photosynthetic conversion of solar energy to electricity compared to, say, photovoltaics. Therefore, the loss of confidence in the nuclear option and the recent U.S. abandonment of breeder reactor development have been detrimental to the creation of a technology base for a sustainable energy system. The integral fast reactor option appears to offer the most promising technical, economic and socio-political solution. It simplifies fuel reprocessing and minimizes proliferation risks and radioactive waste disposal problems.

The future of surface transportation is also linked to power supply issues since it now seems quite clear electromotive technologies offer the most promising route to sustainability and cost-effective efficiency gains. Rechargeable batteries will probably only be able to capture niche markets because of inherent performance limitations. Hybrid turbine or engine systems powered with hydrocarbon fuels are obviously not sustainable although, based on the latest estimates of remaining recoverable resources, oil production should peak well after 2025 and gas much later than that.

They also emit pollutants and greenhouse gases, albeit at greatly reduced levels. Production of methanol or hydrogen from natural gas and eventually coal also fails the test of sustainability because even coal is nominally exhaustible and a lot of carbon dioxide is generated. In spite of the questionable evidence for detrimental anthropogenic climate change, this issue would certainly be raised. This leaves non-fossil hydrogen as the most logical option for powering fuel cell or hybrid fuel cell-battery systems. The sources of this hydrogen would be water electrolysis with off-peak nuclear of hydro power and eventually solar or wind power. Because of the high efficiency of this option, even on-board storage of compressed hydrogen provides an adequate driving range and fuel costs are already competitive with gasoline or diesel oil used in conventional internal combustion engine systems. Moreover, deployment of a refueling infrastructure of dispersed electrolyzer systems faces no major economic or logistic obstacles.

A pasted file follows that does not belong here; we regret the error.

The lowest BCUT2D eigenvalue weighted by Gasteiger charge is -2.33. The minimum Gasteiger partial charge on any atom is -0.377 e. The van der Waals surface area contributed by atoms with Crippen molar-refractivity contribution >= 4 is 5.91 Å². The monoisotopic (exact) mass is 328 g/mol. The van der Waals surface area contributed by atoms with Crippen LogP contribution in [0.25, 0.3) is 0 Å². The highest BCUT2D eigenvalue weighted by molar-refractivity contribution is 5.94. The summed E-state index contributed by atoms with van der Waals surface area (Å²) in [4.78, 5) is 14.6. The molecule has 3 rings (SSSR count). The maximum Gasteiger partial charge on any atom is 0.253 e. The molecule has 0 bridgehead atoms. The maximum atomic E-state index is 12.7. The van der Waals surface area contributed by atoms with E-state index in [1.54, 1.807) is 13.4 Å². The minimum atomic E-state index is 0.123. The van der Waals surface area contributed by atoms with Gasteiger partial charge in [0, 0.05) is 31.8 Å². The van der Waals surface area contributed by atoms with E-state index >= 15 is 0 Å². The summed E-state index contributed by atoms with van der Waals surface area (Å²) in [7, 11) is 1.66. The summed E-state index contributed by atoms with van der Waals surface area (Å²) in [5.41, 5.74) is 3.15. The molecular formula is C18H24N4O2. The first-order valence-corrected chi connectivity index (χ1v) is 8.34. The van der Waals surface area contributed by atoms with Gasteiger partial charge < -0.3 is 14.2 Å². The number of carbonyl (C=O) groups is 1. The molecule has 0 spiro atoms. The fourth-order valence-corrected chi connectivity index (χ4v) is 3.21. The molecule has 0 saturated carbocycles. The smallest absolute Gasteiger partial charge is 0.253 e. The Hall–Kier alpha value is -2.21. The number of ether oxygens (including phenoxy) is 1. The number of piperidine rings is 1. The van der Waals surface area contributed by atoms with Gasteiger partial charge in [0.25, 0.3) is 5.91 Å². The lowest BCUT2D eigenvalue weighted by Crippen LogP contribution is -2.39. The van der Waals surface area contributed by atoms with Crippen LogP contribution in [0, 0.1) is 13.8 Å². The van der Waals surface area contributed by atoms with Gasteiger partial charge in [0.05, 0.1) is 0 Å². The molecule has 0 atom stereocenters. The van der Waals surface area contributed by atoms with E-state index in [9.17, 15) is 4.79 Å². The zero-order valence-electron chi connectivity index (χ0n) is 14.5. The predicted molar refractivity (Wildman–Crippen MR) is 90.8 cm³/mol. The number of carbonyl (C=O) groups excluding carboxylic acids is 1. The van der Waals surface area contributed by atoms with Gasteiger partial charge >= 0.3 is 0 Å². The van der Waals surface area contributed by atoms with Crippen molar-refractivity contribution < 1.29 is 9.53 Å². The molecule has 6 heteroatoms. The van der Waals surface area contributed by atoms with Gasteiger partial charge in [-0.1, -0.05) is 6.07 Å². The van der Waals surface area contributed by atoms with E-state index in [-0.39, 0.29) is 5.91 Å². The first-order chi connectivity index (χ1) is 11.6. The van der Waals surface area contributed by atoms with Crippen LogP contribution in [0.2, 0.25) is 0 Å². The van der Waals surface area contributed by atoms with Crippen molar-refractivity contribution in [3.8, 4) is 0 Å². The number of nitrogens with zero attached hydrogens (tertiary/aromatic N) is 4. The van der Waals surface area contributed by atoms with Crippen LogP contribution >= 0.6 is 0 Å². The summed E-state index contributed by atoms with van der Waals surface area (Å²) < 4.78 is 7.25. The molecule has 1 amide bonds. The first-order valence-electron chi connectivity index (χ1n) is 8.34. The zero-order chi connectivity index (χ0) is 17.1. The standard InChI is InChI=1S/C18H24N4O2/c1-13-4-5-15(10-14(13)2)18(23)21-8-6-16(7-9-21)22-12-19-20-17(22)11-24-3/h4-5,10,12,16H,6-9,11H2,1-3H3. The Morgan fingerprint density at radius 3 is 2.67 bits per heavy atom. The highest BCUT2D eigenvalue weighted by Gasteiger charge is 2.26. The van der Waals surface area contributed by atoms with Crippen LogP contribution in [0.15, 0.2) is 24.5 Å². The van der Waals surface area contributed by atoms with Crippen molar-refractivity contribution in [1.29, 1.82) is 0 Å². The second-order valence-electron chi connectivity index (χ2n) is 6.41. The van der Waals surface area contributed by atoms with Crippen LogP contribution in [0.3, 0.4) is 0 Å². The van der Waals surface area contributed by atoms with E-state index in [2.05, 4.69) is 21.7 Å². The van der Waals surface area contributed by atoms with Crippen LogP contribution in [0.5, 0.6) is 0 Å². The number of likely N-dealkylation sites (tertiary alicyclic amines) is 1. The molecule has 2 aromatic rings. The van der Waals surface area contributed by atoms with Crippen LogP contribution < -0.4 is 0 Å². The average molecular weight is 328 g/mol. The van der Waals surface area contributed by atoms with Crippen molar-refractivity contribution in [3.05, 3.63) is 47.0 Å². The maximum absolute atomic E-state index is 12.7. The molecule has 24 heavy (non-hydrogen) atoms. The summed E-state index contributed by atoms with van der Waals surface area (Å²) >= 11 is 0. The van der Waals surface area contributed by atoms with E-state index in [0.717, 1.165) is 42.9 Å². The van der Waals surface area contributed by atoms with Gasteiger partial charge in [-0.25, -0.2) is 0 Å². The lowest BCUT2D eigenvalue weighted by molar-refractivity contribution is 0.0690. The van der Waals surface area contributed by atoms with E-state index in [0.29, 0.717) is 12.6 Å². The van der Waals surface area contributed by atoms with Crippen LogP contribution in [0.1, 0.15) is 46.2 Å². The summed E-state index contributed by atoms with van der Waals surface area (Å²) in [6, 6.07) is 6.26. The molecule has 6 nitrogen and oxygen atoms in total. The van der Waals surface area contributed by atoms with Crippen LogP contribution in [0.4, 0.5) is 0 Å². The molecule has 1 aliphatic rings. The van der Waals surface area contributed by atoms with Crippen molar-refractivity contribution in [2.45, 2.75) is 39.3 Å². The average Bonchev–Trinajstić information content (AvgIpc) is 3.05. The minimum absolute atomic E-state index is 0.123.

Growing availability of useful energy services has been the basis of the steady improvement in the quality of life in the industrialized world. Its extensive energy infrastructure offers many pathways to sustainability without impairment of the productivity gains and increased physical, economic and social mobility that are the basis for further advances in human well-being. Therefore, a key element in achieving further human progress is bringing the benefits of electrification to all of the world`s people. The largely U.S.-based independent and utility-affiliated global power producers are meeting this challenge-often aided by privatization and restructuring of state-owned enterprises. Certainly, over the next 25 years, coal-fired generation will continue to play a major role in the electrification of China, India and other coal-rich developing countries. Subject to further substantial investment cost reductions and abatement of the global warming hysteria, the new clean coal technologies may also capture a significant share of relatively near-term baseload needs in low coal cost areas. However, there remains a need to provide electricity to the two billion people not served by any commercial energy infrastructure. Such distributed generation options as small photovoltaic-battery systems that power a few 25 W light bulbs, a radio and other devices would greatly improve their quality of life. Clearly, universal availability of electricity in ever greater amounts should be a key policy objective of the international agencies concerned with economic development.